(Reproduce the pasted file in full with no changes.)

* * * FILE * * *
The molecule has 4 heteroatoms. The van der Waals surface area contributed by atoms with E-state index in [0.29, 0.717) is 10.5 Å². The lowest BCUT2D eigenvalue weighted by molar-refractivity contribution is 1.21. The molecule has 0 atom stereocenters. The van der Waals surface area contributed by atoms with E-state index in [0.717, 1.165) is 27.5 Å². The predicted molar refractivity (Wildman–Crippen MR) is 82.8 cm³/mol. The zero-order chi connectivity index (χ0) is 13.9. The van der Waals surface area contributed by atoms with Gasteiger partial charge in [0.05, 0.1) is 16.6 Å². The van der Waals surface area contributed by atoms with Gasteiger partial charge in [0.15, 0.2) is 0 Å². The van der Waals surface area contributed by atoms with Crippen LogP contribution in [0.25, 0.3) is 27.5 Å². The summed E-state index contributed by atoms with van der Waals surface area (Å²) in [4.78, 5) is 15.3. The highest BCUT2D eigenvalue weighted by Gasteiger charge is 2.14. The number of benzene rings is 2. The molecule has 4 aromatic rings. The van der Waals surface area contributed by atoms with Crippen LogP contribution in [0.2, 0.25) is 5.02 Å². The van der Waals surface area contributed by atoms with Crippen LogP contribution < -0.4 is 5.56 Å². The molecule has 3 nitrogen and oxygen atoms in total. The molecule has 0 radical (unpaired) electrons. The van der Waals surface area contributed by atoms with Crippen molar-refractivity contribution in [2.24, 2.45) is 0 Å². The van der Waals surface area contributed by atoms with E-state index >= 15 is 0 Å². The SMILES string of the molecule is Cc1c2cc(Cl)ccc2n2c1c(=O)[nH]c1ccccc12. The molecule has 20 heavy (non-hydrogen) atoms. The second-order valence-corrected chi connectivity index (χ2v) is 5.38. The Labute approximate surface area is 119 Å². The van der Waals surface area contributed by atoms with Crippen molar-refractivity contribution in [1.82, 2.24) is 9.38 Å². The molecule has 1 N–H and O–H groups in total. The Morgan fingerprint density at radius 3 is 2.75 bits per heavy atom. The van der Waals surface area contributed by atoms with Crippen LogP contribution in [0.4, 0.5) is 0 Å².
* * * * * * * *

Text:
The molecule has 4 heteroatoms. The van der Waals surface area contributed by atoms with E-state index in [0.29, 0.717) is 10.5 Å². The lowest BCUT2D eigenvalue weighted by molar-refractivity contribution is 1.21. The molecule has 0 atom stereocenters. The van der Waals surface area contributed by atoms with E-state index in [0.717, 1.165) is 27.5 Å². The predicted molar refractivity (Wildman–Crippen MR) is 82.8 cm³/mol. The zero-order chi connectivity index (χ0) is 13.9. The van der Waals surface area contributed by atoms with Gasteiger partial charge in [0.05, 0.1) is 16.6 Å². The van der Waals surface area contributed by atoms with Gasteiger partial charge in [0.15, 0.2) is 0 Å². The van der Waals surface area contributed by atoms with Crippen LogP contribution in [0.25, 0.3) is 27.5 Å². The summed E-state index contributed by atoms with van der Waals surface area (Å²) in [4.78, 5) is 15.3. The highest BCUT2D eigenvalue weighted by Gasteiger charge is 2.14. The number of benzene rings is 2. The molecule has 4 aromatic rings. The van der Waals surface area contributed by atoms with Crippen LogP contribution in [0.2, 0.25) is 5.02 Å². The van der Waals surface area contributed by atoms with Crippen LogP contribution < -0.4 is 5.56 Å². The molecule has 3 nitrogen and oxygen atoms in total. The molecule has 0 radical (unpaired) electrons. The van der Waals surface area contributed by atoms with Crippen molar-refractivity contribution in [2.24, 2.45) is 0 Å². The van der Waals surface area contributed by atoms with E-state index >= 15 is 0 Å². The SMILES string of the molecule is Cc1c2cc(Cl)ccc2n2c1c(=O)[nH]c1ccccc12. The molecule has 20 heavy (non-hydrogen) atoms. The second-order valence-corrected chi connectivity index (χ2v) is 5.38. The Labute approximate surface area is 119 Å². The van der Waals surface area contributed by atoms with Crippen molar-refractivity contribution in [1.82, 2.24) is 9.38 Å². The molecule has 1 N–H and O–H groups in total. The Morgan fingerprint density at radius 3 is 2.75 bits per heavy atom. The van der Waals surface area contributed by atoms with Crippen LogP contribution in [0.4, 0.5) is 0 Å².